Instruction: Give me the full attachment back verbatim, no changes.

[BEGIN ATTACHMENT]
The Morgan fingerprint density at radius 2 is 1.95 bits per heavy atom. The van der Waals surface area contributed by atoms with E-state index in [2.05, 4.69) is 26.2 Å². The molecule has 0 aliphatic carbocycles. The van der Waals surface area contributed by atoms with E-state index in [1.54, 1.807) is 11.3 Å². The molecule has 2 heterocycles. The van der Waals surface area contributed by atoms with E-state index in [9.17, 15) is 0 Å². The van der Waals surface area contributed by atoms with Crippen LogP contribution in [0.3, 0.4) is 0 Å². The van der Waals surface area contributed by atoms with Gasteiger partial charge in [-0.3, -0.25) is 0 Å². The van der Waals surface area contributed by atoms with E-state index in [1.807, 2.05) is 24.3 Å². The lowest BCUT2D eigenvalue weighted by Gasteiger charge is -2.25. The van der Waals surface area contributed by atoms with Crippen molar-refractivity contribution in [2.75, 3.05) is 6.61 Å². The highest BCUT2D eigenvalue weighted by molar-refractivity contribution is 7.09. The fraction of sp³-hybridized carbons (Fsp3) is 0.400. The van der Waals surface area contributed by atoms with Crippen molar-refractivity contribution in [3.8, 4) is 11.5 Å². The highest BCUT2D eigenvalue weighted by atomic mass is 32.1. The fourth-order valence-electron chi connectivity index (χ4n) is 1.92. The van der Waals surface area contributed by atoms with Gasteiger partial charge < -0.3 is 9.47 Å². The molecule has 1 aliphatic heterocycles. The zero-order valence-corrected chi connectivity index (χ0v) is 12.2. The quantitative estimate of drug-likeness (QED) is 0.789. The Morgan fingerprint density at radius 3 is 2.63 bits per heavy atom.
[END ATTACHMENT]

The Morgan fingerprint density at radius 2 is 1.95 bits per heavy atom. The van der Waals surface area contributed by atoms with E-state index in [2.05, 4.69) is 26.2 Å². The molecule has 0 aliphatic carbocycles. The van der Waals surface area contributed by atoms with E-state index in [1.54, 1.807) is 11.3 Å². The molecule has 2 heterocycles. The van der Waals surface area contributed by atoms with E-state index in [9.17, 15) is 0 Å². The van der Waals surface area contributed by atoms with Crippen LogP contribution in [0.3, 0.4) is 0 Å². The van der Waals surface area contributed by atoms with Gasteiger partial charge in [-0.3, -0.25) is 0 Å². The van der Waals surface area contributed by atoms with E-state index in [1.807, 2.05) is 24.3 Å². The lowest BCUT2D eigenvalue weighted by Gasteiger charge is -2.25. The van der Waals surface area contributed by atoms with Crippen molar-refractivity contribution in [2.75, 3.05) is 6.61 Å². The highest BCUT2D eigenvalue weighted by molar-refractivity contribution is 7.09. The fraction of sp³-hybridized carbons (Fsp3) is 0.400. The van der Waals surface area contributed by atoms with Crippen molar-refractivity contribution in [3.8, 4) is 11.5 Å². The highest BCUT2D eigenvalue weighted by atomic mass is 32.1. The fourth-order valence-electron chi connectivity index (χ4n) is 1.92. The van der Waals surface area contributed by atoms with Gasteiger partial charge < -0.3 is 9.47 Å². The molecule has 1 aliphatic heterocycles. The zero-order valence-corrected chi connectivity index (χ0v) is 12.2. The quantitative estimate of drug-likeness (QED) is 0.789. The Morgan fingerprint density at radius 3 is 2.63 bits per heavy atom.